1939 Cadillac Series 90: The Grand Masterpiece of Cadillac

On December 10th, 1929, Cadillac President Lawrence Fisher sent a letter to dealers and the motoring press, announcing the forthcoming arrival of the 1930 Cadillac Series 90. This 16-cylinder Cadillac made its grand debut on January 4th, 1930, at the New York International Automobile Show. The introduction of this magnificent vehicle marked the beginning of the “cylinder wars” and sent shockwaves throughout the automotive world. Its stunning design, combined with its exceptional performance, posed a significant challenge to its competitors, ultimately reshaping the luxury car landscape.

The Birth of a Masterpiece

The Cadillac Series 90 featured coachwork by Fleetwood, whose design office conveniently resided on the second floor of the prestigious Cadillac Salon in New York City. This prime location proved vital, as about a quarter of all V-16 Cadillacs sold in 1930 and 1931 were delivered to the discerning buyers of the “Big Apple.”

Despite being launched during the Stock Market Crash and the Great Depression, the Cadillac Series 90 showcased the pinnacle of automotive engineering and craftsmanship. Its development took place in the late 1920s, when Cadillac had the resources and time to create a truly extraordinary vehicle. This magnificent creation signaled the end for many of its competitors, who struggled to keep up with the elegance and grandeur embodied by the mighty Cadillac.

The Unrelenting Cylinder Wars

While the economic downturn impacted sales, Cadillac continued to push the boundaries with its engine technology. In 1930, they introduced the V-16 model, followed by the V-12 model in 1931. While the V-16 and V-12 models garnered much attention, it was the V-8-powered Cadillacs that sustained the company during the challenging economic times. These models, often referred to as the “bread-and-butter” of Cadillac, sold consistently well, bolstering the company’s finances. Cadillac’s association with General Motors further strengthened its position, benefiting from the vast resources and diversification of the empire.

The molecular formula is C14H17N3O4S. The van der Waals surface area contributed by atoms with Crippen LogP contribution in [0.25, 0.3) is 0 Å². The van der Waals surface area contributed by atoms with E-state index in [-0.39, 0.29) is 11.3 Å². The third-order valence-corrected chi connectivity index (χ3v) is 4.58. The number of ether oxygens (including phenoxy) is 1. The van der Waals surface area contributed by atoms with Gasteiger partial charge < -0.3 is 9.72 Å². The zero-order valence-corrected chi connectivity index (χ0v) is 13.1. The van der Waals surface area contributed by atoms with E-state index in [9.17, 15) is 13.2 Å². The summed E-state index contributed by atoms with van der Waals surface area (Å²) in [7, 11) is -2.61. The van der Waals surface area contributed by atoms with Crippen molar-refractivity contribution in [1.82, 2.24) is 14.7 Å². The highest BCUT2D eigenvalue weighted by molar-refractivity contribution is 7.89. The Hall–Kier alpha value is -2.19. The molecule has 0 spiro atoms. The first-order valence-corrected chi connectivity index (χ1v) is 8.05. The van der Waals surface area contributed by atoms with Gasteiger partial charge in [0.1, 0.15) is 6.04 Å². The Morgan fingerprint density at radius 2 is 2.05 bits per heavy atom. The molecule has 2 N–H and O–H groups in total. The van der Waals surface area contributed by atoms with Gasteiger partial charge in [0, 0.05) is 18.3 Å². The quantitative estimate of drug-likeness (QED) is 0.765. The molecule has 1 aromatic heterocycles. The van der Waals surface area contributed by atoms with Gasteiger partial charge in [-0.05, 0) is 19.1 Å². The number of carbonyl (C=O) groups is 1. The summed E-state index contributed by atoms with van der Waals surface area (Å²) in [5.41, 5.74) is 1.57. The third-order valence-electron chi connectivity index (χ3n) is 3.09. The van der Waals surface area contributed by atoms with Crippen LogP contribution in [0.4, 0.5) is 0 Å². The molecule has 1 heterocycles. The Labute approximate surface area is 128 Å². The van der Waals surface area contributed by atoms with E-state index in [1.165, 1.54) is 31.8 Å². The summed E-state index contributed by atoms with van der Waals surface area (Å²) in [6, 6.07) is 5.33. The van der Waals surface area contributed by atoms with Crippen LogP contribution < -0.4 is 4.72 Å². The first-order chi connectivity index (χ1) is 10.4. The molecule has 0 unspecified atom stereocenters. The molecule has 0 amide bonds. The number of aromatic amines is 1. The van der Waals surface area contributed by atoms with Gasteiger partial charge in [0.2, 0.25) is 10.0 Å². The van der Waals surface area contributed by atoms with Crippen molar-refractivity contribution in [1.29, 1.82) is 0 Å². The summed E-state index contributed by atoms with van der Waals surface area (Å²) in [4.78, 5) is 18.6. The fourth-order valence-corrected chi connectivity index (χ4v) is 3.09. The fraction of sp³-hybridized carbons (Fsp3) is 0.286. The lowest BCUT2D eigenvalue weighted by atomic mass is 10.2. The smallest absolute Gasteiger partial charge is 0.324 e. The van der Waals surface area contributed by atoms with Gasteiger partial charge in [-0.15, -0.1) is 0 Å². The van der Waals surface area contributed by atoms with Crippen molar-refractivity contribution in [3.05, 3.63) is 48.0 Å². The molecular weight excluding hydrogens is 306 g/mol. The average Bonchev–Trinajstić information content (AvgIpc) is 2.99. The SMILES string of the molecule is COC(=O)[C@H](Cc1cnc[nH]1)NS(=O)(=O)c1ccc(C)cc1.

The Power and Prestige of the V-16 Engine

The heart of the Cadillac Series 90 was its narrow 45-degree V-16 engine. With overhead valves and a 452 cubic-inch displacement, this engine was a pioneering masterpiece. Unlike other manufacturers who used two inline eight-cylinder engines paired together, Cadillac purpose-built the first true sixteen-cylinder engine from scratch. The engine boasted stylish design elements, such as hidden wiring, polished aluminum, porcelain, and valve covers adorned with brushed aluminum ridges featuring the iconic Cadillac emblem. The engine’s key features included a silicon-aluminum crankcase, five main bearings, external manifolds, evenly-spaced firing intervals, whisper-quiet operation, and hydraulic valve-silencers.

Evolving Design and Specifications

The initial Cadillac Series 90 had a wheelbase of 148 inches and a length of 222.5 inches. In 1932, the wheelbase options changed to 143 and 149 inches, accompanied by lengths of 216 and 222 inches. Subsequent iterations, from 1934 to 1937, featured a wheelbase of 154 inches and a length of 240 inches (238 inches for the 1936 and 1937 models).